Shaheen Siam Chief Strategy Officer, ShopUp
Interviewed by Raiyan Rabbani
Mr. Shaheen Siam is one of the founding members and current Chief Strategy Officer at Shopup, Bangladesh’s leading full-stack B2B platform for MEMEs, and has built businesses in logistics (REDX) and e-commerce (Mokam). He has 13+ years of experience in building and scaling startups in Bangladesh and has raised USD 200M+ in venture capital from renowned investors such as Sequoia, Flourish, Prosus, and Valar. He is regularly working to build and launch products in the Bangladesh ecosystem. He is a graduate of finance from IBA, Dhaka University. Team MBR was in a conversation with Mr. Siam and was fortunate enough to receive his take on the logistics industry in Bangladesh.
Raiyan Rabbani: Conglomerates in Bangladesh increasingly prefer thirdparty logistics over having fleets of their own, which is surely helping the logistics industry grow. What are the perks of thirdparty logistics, and why are conglomerates choosing it over in-house fleet operations?
Shaheen Siam: Investing in your own fleet of logistics takes time, effort, and money. If there are reliable thirdparty logistics service providers, these conglomerates can focus on providing and ensuring service quality while maintaining product and service delivery reliability. In addition, they can save on capital expenditure costs as well as costs relating to the maintenance of delivery vehicles. If you look at old conglomerates, they had to have in-house logistics facilities, but in recent times, they prefer to outsource it to a third party. For logistics service providers like us, for example, we invest in an
asset-like model of leasing vehicles rather than having to heavily increase capital expenditure.
Raiyan Rabbani: As Bangladesh is an importdependent country for raw materials and capital machinery, the economic success of the country largely depends on logistics support. How successful, do you think, is our logistics industry in playing its role in ensuring smooth import operations?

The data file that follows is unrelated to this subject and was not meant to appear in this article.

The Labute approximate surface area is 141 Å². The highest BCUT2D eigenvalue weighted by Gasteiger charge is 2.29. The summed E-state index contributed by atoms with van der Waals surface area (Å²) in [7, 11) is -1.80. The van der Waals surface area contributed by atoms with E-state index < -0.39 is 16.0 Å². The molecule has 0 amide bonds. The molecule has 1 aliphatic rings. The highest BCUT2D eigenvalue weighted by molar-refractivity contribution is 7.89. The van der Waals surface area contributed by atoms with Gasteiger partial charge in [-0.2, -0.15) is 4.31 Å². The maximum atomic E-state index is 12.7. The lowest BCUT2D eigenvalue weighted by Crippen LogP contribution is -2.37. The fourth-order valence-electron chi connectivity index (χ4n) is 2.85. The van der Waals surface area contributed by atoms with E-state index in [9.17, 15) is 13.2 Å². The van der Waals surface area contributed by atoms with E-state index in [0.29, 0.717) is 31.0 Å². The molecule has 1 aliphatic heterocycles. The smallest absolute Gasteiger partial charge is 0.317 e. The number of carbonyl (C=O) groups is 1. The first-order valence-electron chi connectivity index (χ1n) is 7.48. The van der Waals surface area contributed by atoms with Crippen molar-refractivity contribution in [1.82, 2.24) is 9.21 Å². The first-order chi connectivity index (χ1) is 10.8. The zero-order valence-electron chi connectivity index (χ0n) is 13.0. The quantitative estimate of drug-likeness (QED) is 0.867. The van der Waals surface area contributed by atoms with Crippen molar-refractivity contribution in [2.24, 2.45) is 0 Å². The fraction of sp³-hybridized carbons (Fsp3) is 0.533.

Shaheen Siam: Over the last few years, there have been significant changes to logistics services within our border in terms of importing foreign goods. For this reason, crossborder transactions and facilitation in this industry played and continue to play a vital role in ensuring the smooth flow of imports into the country. Another consideration is multi-nodal transportation, in which logistics are used not only on roads but also on rivers and rails. Over the years, these have developed to facilitate imports for the logistics industry in terms of ensuring smooth import operations.
Raiyan Rabbani: For logistics companies, infrastructure plays a crucial role when it comes to providing uninterrupted service to their clients. Would you please tell us what you think about the way infrastructure is being built in the country right now?
Shaheen Siam: : It’s definitely better than it was a few years ago, but recently, it has grown at an exponential rate with both private sector investments and government projects in infrastructure. Road networks, for example, are more developed than other forms of transport networks. In RedX, for example, we have more capacity to handle much larger quantities in logistics and deliveries. But at the same time, government interventions and plans need to be aligned with the facilitation of logistical services provided by private companies. It has to be ensured that the current momentum of infrastructure development can be continued at the same rate.
Raiyan Rabbani: While providing fullfledged logistics support to their clients, logistics companies often face bottlenecks in multiple steps, which hampers efficiency. What would your suggestions be for overcoming these obstacles?
Shaheen Siam: To ensure optimal use of these multinodal transportation systems, which are currently considered a barrier to the logistics industry, we need to collect more data on other modes of transportation than just roads since rails and riverways are yet to be explored to their full potential. This is due to issues with this form in terms of reliability and the loading and unloading of goods and services. But it can be predicted that soon enough, investments in those modes will increase. For this, the government needs to ensure sufficient improvements in both rail and sea transportation.